Iran said it would review an offer of talks on its nuclear program with the United States and five other world powers, even as it prepared to declare new progress in its disputed atom activity on Thursday.

The United States, Russia, China, France, Germany and Britain said on Wednesday they would ask European Union foreign policy chief Javier Solana to invite Tehran to a meeting to find "a diplomatic solution to this critical issue."

"We will review it and then decide about it," Ali Akbar Javanfekr, a senior adviser to Iranian President Mahmoud Ahmadinejad, told Reuters.

Underlining Tehran''s determination to press ahead with its nuclear program, Ahmadinejad was expected to announce later on Thursday in the central city of Isfahan that Iran has mastered the final stage of atom fuel production.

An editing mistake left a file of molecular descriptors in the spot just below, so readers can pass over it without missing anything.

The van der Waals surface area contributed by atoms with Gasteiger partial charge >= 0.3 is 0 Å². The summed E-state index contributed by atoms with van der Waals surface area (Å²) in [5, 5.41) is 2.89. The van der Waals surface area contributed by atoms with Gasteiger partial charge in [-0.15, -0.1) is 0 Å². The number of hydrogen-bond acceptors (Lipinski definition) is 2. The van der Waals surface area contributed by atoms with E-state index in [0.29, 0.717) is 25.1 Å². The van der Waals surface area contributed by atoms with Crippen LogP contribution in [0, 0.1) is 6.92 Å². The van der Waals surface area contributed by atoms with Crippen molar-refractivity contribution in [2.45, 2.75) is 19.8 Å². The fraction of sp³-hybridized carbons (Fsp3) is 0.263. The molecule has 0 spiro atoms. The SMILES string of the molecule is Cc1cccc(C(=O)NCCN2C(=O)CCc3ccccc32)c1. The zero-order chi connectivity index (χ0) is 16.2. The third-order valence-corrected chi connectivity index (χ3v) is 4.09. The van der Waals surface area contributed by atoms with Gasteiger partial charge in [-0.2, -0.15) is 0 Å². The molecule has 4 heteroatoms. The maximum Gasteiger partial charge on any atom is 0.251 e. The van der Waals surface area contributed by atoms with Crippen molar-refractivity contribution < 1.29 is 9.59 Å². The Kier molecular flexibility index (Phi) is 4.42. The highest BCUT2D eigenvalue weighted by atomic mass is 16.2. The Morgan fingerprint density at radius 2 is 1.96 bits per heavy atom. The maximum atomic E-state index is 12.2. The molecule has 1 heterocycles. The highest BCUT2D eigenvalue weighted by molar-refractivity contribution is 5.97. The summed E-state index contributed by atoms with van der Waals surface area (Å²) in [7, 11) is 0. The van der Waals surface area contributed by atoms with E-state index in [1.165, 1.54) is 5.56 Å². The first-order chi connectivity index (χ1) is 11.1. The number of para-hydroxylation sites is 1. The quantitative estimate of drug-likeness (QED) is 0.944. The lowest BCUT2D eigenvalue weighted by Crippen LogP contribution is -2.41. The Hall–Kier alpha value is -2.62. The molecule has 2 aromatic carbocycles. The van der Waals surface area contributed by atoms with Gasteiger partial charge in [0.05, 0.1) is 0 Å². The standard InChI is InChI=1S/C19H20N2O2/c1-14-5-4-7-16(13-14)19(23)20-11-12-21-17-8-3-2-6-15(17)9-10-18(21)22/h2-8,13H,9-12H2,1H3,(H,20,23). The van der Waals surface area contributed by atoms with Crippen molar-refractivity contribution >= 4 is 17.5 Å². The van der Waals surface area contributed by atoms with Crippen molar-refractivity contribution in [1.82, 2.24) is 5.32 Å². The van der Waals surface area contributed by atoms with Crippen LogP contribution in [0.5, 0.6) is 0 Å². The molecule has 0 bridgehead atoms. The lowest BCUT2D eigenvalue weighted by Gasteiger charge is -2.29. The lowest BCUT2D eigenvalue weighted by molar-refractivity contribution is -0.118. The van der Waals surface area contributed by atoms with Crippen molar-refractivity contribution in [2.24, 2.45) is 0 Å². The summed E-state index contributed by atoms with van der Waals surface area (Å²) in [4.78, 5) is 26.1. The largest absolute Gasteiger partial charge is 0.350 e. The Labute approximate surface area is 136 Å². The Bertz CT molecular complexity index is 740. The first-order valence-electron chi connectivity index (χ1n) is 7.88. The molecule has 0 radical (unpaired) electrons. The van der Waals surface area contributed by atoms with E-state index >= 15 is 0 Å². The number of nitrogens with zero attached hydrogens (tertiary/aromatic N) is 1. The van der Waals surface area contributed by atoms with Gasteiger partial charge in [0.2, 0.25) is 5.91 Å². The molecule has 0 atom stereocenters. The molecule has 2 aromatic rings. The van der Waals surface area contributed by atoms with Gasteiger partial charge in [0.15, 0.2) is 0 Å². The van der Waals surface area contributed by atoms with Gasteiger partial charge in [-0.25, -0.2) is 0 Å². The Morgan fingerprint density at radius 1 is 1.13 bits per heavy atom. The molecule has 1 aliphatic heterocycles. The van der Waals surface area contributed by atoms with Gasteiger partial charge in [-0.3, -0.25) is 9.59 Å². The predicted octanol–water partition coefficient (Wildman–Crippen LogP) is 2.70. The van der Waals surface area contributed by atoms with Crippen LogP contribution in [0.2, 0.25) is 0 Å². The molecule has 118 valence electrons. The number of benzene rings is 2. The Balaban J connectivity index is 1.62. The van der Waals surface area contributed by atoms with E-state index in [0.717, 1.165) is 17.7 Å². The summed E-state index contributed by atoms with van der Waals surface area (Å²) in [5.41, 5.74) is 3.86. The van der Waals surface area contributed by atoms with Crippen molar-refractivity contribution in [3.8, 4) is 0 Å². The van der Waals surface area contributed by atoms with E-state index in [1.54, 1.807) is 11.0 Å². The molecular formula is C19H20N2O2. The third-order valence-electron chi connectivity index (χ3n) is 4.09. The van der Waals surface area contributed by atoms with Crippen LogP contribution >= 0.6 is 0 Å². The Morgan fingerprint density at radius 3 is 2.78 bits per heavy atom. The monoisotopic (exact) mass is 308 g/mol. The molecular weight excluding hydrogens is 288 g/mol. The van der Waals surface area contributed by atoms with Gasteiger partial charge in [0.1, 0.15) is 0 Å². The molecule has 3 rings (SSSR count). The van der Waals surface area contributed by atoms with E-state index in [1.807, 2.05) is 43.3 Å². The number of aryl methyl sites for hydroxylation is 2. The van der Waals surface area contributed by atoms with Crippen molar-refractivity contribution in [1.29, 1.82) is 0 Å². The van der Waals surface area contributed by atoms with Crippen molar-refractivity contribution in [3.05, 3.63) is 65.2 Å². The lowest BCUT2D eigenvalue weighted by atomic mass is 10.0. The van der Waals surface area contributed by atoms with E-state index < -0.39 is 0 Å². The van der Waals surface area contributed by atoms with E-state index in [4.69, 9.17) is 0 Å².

The West suspects Iran is seeking to develop nuclear bombs. The Islamic Republic, which marks its National Nuclear Day, says it only aims to produce electricity.

The new U.S. administration of President Barack Obama is trying to reach out to Iran, offering a "new beginning" of diplomatic engagement after three decades of mutual mistrust.

Wednesday''s invitation to direct talks marked a major policy change in Washington, which under former President George W. Bush spearheaded a drive to isolate Iran over its nuclear work.

"We strongly urge Iran to take advantage of this opportunity to engage seriously with all of us in a spirit of mutual respect," the six powers said in a statement after a meeting of senior diplomats in London on Wednesday.